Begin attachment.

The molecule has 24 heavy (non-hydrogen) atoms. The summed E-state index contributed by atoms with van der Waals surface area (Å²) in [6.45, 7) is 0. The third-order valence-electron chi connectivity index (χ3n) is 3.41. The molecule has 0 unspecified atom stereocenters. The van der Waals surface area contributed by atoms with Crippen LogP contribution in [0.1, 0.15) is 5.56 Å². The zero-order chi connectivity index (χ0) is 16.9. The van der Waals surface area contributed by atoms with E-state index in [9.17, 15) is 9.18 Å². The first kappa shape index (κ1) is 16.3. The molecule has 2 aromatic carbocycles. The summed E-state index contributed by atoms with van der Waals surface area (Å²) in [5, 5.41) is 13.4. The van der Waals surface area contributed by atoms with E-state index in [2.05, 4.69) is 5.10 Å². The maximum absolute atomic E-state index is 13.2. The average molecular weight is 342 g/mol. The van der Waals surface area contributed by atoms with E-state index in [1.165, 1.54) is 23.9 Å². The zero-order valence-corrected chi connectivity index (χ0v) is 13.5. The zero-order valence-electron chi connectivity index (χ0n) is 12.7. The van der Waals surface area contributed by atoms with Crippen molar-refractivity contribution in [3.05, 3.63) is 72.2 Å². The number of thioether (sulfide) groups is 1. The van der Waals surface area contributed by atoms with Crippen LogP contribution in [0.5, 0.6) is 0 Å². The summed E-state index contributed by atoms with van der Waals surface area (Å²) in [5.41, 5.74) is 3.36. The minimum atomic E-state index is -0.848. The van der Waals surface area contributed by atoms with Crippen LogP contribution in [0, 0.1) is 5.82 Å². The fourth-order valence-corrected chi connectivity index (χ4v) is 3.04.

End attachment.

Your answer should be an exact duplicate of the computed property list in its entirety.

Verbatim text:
The molecule has 24 heavy (non-hydrogen) atoms. The summed E-state index contributed by atoms with van der Waals surface area (Å²) in [6.45, 7) is 0. The third-order valence-electron chi connectivity index (χ3n) is 3.41. The molecule has 0 unspecified atom stereocenters. The van der Waals surface area contributed by atoms with Crippen LogP contribution in [0.1, 0.15) is 5.56 Å². The zero-order chi connectivity index (χ0) is 16.9. The van der Waals surface area contributed by atoms with E-state index in [9.17, 15) is 9.18 Å². The first kappa shape index (κ1) is 16.3. The molecule has 2 aromatic carbocycles. The summed E-state index contributed by atoms with van der Waals surface area (Å²) in [5, 5.41) is 13.4. The van der Waals surface area contributed by atoms with E-state index in [2.05, 4.69) is 5.10 Å². The maximum absolute atomic E-state index is 13.2. The average molecular weight is 342 g/mol. The van der Waals surface area contributed by atoms with E-state index in [1.165, 1.54) is 23.9 Å². The zero-order valence-corrected chi connectivity index (χ0v) is 13.5. The zero-order valence-electron chi connectivity index (χ0n) is 12.7. The van der Waals surface area contributed by atoms with Crippen molar-refractivity contribution in [3.05, 3.63) is 72.2 Å². The number of thioether (sulfide) groups is 1. The van der Waals surface area contributed by atoms with Crippen LogP contribution in [0.5, 0.6) is 0 Å². The summed E-state index contributed by atoms with van der Waals surface area (Å²) in [5.41, 5.74) is 3.36. The minimum atomic E-state index is -0.848. The van der Waals surface area contributed by atoms with Crippen LogP contribution in [0, 0.1) is 5.82 Å². The fourth-order valence-corrected chi connectivity index (χ4v) is 3.04.